Some of the common side effects can include sinus pain and cold symptoms. You may start to sneeze and have a sore throat and stuffy nose. You may also get a low-grade fever, tightness in the chest, wheezing, or coughing. You may find that your voice is deeper because of the hoarseness. Some people get sores or white patches on their lips or in their mouths. This medication may also cause you to have an upset stomach, and you may get nausea and vomiting.

There are also a number of serious side effects that can happen in patients. If you have a lot of vomiting, you feel tired and weak, and you feel like you may pass out, these can be serious effects. If you have breathing problems such as choking, your doctor needs to know right away. Some patients get tunnel vision, pain in their eyes, blurry vision, or start to see bright halos around the lights they see. If your asthma gets worse with this medication, your doctor needs to know. It’s possible to get stomach or chest pain or to lose weight or get a skin rash. It can also cause blood vessel inflammation and bone pain. In some patients, it causes teeth to become discolored or to develop decay.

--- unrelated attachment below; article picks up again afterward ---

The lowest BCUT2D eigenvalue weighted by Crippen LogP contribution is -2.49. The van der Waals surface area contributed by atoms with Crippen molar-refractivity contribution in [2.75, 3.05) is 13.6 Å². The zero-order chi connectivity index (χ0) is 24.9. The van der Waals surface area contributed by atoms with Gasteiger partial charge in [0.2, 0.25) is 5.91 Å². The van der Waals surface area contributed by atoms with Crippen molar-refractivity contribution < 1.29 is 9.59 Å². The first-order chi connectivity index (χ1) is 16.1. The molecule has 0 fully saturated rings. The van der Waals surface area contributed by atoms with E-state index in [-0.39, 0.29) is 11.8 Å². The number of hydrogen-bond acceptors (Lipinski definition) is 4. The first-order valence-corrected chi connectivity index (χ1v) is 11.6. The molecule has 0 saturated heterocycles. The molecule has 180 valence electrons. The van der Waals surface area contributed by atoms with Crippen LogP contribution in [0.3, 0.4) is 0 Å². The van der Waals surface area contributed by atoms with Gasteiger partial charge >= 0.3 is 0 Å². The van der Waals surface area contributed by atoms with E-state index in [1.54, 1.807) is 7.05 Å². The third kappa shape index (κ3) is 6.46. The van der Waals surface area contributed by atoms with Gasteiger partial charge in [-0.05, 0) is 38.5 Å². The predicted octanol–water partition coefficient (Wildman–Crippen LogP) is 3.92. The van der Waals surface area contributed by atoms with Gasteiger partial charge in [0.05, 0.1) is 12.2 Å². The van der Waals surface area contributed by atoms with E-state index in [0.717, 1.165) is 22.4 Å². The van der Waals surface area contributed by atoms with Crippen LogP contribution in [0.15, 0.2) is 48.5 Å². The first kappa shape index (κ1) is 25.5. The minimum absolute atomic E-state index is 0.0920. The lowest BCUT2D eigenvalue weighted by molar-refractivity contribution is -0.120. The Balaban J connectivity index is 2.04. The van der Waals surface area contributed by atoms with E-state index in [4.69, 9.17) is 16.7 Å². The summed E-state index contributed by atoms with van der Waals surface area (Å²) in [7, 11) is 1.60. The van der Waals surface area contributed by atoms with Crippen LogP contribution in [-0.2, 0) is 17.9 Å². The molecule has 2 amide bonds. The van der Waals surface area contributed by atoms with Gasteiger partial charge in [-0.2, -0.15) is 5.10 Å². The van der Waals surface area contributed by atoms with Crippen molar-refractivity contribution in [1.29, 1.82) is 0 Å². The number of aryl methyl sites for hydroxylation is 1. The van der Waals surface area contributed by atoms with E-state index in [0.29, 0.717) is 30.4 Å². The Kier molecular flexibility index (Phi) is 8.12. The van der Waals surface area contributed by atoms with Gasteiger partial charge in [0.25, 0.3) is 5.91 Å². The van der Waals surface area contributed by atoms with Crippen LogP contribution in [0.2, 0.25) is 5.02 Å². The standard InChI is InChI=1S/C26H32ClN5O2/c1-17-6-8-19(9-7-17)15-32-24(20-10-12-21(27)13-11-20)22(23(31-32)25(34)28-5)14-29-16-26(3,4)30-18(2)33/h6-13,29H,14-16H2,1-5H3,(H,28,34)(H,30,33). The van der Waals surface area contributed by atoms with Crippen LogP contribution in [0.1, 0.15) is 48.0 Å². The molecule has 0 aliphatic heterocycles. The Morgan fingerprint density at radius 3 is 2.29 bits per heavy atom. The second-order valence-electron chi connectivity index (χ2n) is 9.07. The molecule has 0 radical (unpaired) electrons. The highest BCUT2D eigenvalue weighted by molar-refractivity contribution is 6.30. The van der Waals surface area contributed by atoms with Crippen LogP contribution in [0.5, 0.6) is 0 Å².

You could get numbness or severe tingling, and you might develop liver problems. Some signs of this include pain in the upper stomach, having dark urine, losing your appetite, having stools the color of clay, and getting jaundice. Some patients get chills from this medication or have higher thirst and urinate more often. If you get bruising or bleeding or have mood changes, be sure to tell your doctor as soon as possible. This medication may cause some patients to feel depressed or to have agitation or mood swings.